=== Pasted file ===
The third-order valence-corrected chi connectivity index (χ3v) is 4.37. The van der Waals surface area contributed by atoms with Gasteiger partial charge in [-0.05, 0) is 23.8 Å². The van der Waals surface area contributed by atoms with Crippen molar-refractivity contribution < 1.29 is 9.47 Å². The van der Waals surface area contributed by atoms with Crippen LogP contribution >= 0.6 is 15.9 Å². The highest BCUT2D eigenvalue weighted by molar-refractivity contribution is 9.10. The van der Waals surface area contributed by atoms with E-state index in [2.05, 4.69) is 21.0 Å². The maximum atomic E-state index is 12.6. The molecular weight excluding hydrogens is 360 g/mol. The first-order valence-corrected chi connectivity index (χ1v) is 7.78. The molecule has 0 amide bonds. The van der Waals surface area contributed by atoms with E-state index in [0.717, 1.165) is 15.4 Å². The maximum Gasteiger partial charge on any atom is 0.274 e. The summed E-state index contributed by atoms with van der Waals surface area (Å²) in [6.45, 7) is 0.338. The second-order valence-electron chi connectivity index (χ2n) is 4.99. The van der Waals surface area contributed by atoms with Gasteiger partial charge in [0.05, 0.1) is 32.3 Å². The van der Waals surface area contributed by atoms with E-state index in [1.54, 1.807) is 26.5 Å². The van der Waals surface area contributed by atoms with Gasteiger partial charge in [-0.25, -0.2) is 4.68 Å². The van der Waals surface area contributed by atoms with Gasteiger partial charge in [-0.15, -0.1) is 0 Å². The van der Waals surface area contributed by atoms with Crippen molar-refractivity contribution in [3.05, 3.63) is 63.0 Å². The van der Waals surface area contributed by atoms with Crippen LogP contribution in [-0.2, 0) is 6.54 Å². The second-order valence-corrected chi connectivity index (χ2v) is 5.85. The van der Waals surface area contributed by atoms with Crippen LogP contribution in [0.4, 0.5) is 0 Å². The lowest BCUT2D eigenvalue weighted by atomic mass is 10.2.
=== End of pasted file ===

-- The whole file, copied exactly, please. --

The third-order valence-corrected chi connectivity index (χ3v) is 4.37. The van der Waals surface area contributed by atoms with Gasteiger partial charge in [-0.05, 0) is 23.8 Å². The van der Waals surface area contributed by atoms with Crippen molar-refractivity contribution < 1.29 is 9.47 Å². The van der Waals surface area contributed by atoms with Crippen LogP contribution >= 0.6 is 15.9 Å². The highest BCUT2D eigenvalue weighted by molar-refractivity contribution is 9.10. The van der Waals surface area contributed by atoms with E-state index in [2.05, 4.69) is 21.0 Å². The maximum atomic E-state index is 12.6. The molecular weight excluding hydrogens is 360 g/mol. The first-order valence-corrected chi connectivity index (χ1v) is 7.78. The molecule has 0 amide bonds. The van der Waals surface area contributed by atoms with E-state index in [0.717, 1.165) is 15.4 Å². The maximum Gasteiger partial charge on any atom is 0.274 e. The summed E-state index contributed by atoms with van der Waals surface area (Å²) in [6.45, 7) is 0.338. The second-order valence-electron chi connectivity index (χ2n) is 4.99. The van der Waals surface area contributed by atoms with Gasteiger partial charge in [0.05, 0.1) is 32.3 Å². The van der Waals surface area contributed by atoms with E-state index in [1.54, 1.807) is 26.5 Å². The van der Waals surface area contributed by atoms with Gasteiger partial charge in [-0.25, -0.2) is 4.68 Å². The van der Waals surface area contributed by atoms with Gasteiger partial charge in [-0.15, -0.1) is 0 Å². The van der Waals surface area contributed by atoms with Crippen molar-refractivity contribution in [3.05, 3.63) is 63.0 Å². The van der Waals surface area contributed by atoms with Crippen LogP contribution in [-0.2, 0) is 6.54 Å². The second-order valence-corrected chi connectivity index (χ2v) is 5.85. The van der Waals surface area contributed by atoms with Crippen LogP contribution in [0.4, 0.5) is 0 Å². The lowest BCUT2D eigenvalue weighted by atomic mass is 10.2.